Now that Rand Paul has officially announced he is seeking the presidency, attention is being focused on the libertarian voting bloc. Just how big is it? How many libertarian-minded voters are out there?
The answer may surprise you.
First, it’s important to note that “libertarian voter” doesn’t necessarily mean a voter who meets the stricter definition of a libertarian, i.e., someone who consistently opposes the initiation of force. Rather, it refers to someone who would be inclined to vote for a libertarian candidate in an election. Someone who is more supportive of libertarian ideas than liberal, conservative, statist or centrist ideas.
Different organizations have used different methods to determine the size of this libertarian bloc. And they’ve come up with some pretty consistent estimates.
* For 20 years Gallup’s annual Governance Survey has divided voters into liberal, conservative, libertarian, or populist, based on their answers to two questions:
- “Some people think the government is trying to do too many things that should be left to individuals and businesses. Others think that government should do more to solve our country’s problems. Which comes closer to your own view?”
- “Some people think the government should promote traditional values in our society. Others think the government should not favor any particular set of values. Which comes closer to your own view?”
In their 2014 survey Gallup classified 24% of respondents as libertarian (with 27% conservative, 21% liberal, and 18% populist). This is hardly a rigorous political litmus test, but it may well help single out voters who might be sympathetic to libertarianism.
- The Cato Institute’s David Boaz has done a lot of work on this over the years, including an important 2012 book (with David Kirby Emily Ekins) that summarizes numerous polls by Cato and others on the topic: The Libertarian Vote: Swing Voters, Tea Parties, and the Fiscally Conservative, Socially Liberal Center.
They conclude that, depending on the criteria used, roughly 15-18% of voters can be classified as “libertarian voters.”
- A 2006 Zogby poll, commissioned by Cato, found surprising results. Zogby asked half of a group of 1,012 people who had voted in the 2006 election: “Would you describe yourself as fiscally conservative and socially liberal?” Fully 59% of the respondents said “yes.”
Zogby asked the other half a more challenging question: “Would you describe yourself as fiscally conservative and socially liberal, also known as libertarian?” A surprising 44% of respondents — representing 100 million Americans — answered “yes” to that question, thus self-identifying as libertarians. This is obviously higher than the number of true libertarians in America, but certainly it at least indicates that millions of people are open to these ideas and this label.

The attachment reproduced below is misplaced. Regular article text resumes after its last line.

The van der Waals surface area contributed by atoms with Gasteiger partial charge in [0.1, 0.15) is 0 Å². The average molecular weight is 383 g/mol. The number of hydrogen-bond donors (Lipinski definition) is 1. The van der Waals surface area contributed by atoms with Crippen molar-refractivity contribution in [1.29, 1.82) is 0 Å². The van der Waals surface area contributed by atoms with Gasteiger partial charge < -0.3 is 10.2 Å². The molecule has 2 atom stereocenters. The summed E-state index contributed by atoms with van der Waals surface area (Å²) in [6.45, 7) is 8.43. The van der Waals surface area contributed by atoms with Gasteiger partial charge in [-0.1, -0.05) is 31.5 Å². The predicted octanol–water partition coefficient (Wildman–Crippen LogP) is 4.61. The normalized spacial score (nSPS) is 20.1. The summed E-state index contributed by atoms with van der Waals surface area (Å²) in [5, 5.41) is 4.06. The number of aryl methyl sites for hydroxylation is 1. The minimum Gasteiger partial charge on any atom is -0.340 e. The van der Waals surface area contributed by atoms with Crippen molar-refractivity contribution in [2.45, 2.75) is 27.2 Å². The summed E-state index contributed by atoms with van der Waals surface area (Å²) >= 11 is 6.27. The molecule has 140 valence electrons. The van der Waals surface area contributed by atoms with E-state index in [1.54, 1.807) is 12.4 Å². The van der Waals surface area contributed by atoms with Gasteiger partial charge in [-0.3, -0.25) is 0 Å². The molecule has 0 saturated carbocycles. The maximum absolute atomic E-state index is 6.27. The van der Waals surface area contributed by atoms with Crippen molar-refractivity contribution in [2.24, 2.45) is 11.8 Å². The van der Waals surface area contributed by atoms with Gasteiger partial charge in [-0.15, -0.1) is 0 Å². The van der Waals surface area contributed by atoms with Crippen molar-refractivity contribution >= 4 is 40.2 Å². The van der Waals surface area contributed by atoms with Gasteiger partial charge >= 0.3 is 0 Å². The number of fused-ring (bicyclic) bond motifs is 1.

- Finally, here’s an often-overlooked but remarkable finding — based on the Advocates’ World’s Smallest Political Quiz. In August 2000 Rasmussen gave the World’s Smallest Political Quiz to nearly 1,000 representative American voters. The Quiz is a far more rigorous test of one’s libertarian leanings than “fiscally conservative and socially liberal” or other looser definitions used by polling firms. Yet fully 16% scored in the libertarian sector then — a figure closely matching to the other estimates we’ve cited.
What can we conclude? While the numbers and the criteria in these studies vary, at the very least there is broad agreement on a figure between 15% to 20%. That’s 30 to 40 million voters — a huge, and growing, voting bloc that could easily swing an election.
Add to this the additional millions on the left, right, and center who may vote for a libertarian-leaning candidate who stresses issues of great importance to them — such as a more peaceful foreign policy, marijuana re-legalization, slashing taxes, and reforming the out-of-control surveillance state.
Which brings us back to Rand Paul’s presidential run announcement. Rand Paul doesn’t claim to be a libertarian. He has described himself as “libertarian-ish” and in 2013 told Sean Hannity “I use the term constitutional conservative, but I also use the term libertarian conservative. … I accept all of those terms if they mean they believe in limited government and more individual liberty.”
But he is certainly the most libertarian-inclined presidential candidate — outside the Libertarian Party — in memory. Cato’s Boaz notes in TIME what may well be the most important thing to come out of a Rand Paul campaign:
“One result of his campaign will be to help those tens of millions of libertarian-leaning Americans to discover that their political attitudes have a name, which will make for a stronger and more influential political faction. … Libertarianism is the framework for a future of freedom, growth, and progress, and it may be on the verge of a political breakout.”